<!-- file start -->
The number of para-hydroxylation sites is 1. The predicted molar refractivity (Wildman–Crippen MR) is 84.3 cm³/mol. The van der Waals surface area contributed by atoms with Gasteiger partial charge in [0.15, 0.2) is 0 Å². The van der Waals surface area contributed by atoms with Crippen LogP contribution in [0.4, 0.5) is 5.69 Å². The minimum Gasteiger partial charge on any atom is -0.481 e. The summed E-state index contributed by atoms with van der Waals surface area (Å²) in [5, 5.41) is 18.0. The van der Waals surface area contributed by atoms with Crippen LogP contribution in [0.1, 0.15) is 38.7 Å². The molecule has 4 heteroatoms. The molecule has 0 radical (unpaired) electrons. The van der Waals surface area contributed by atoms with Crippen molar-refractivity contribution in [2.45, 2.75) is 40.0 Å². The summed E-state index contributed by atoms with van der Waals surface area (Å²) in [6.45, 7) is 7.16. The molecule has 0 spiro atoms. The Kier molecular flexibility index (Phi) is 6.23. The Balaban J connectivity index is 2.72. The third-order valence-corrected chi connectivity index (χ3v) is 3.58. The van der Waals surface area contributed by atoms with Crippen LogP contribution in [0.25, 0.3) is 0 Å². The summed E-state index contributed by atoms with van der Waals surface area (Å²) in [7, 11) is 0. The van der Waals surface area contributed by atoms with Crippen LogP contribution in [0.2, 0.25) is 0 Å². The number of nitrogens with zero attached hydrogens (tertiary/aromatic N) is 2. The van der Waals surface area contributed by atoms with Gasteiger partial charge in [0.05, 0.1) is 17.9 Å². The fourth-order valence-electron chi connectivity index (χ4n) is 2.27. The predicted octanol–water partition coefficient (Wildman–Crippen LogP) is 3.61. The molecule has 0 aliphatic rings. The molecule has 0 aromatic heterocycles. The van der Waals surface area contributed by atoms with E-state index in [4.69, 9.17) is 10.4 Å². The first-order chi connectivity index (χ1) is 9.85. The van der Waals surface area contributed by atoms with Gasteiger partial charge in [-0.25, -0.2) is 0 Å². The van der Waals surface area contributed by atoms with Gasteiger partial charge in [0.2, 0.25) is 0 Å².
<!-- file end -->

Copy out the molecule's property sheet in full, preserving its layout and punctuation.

The number of para-hydroxylation sites is 1. The predicted molar refractivity (Wildman–Crippen MR) is 84.3 cm³/mol. The van der Waals surface area contributed by atoms with Gasteiger partial charge in [0.15, 0.2) is 0 Å². The van der Waals surface area contributed by atoms with Crippen LogP contribution in [0.4, 0.5) is 5.69 Å². The minimum Gasteiger partial charge on any atom is -0.481 e. The summed E-state index contributed by atoms with van der Waals surface area (Å²) in [5, 5.41) is 18.0. The van der Waals surface area contributed by atoms with Crippen LogP contribution in [0.1, 0.15) is 38.7 Å². The molecule has 4 heteroatoms. The molecule has 0 radical (unpaired) electrons. The van der Waals surface area contributed by atoms with Crippen molar-refractivity contribution in [2.45, 2.75) is 40.0 Å². The summed E-state index contributed by atoms with van der Waals surface area (Å²) in [6.45, 7) is 7.16. The molecule has 0 spiro atoms. The Kier molecular flexibility index (Phi) is 6.23. The Balaban J connectivity index is 2.72. The third-order valence-corrected chi connectivity index (χ3v) is 3.58. The van der Waals surface area contributed by atoms with Crippen LogP contribution in [0.25, 0.3) is 0 Å². The summed E-state index contributed by atoms with van der Waals surface area (Å²) in [7, 11) is 0. The van der Waals surface area contributed by atoms with Crippen LogP contribution in [0.2, 0.25) is 0 Å². The number of nitrogens with zero attached hydrogens (tertiary/aromatic N) is 2. The van der Waals surface area contributed by atoms with Gasteiger partial charge in [0.05, 0.1) is 17.9 Å². The fourth-order valence-electron chi connectivity index (χ4n) is 2.27. The predicted octanol–water partition coefficient (Wildman–Crippen LogP) is 3.61. The molecule has 0 aliphatic rings. The molecule has 0 aromatic heterocycles. The van der Waals surface area contributed by atoms with E-state index in [4.69, 9.17) is 10.4 Å². The first-order chi connectivity index (χ1) is 9.85. The van der Waals surface area contributed by atoms with Gasteiger partial charge in [-0.25, -0.2) is 0 Å². The van der Waals surface area contributed by atoms with Gasteiger partial charge in [0.2, 0.25) is 0 Å².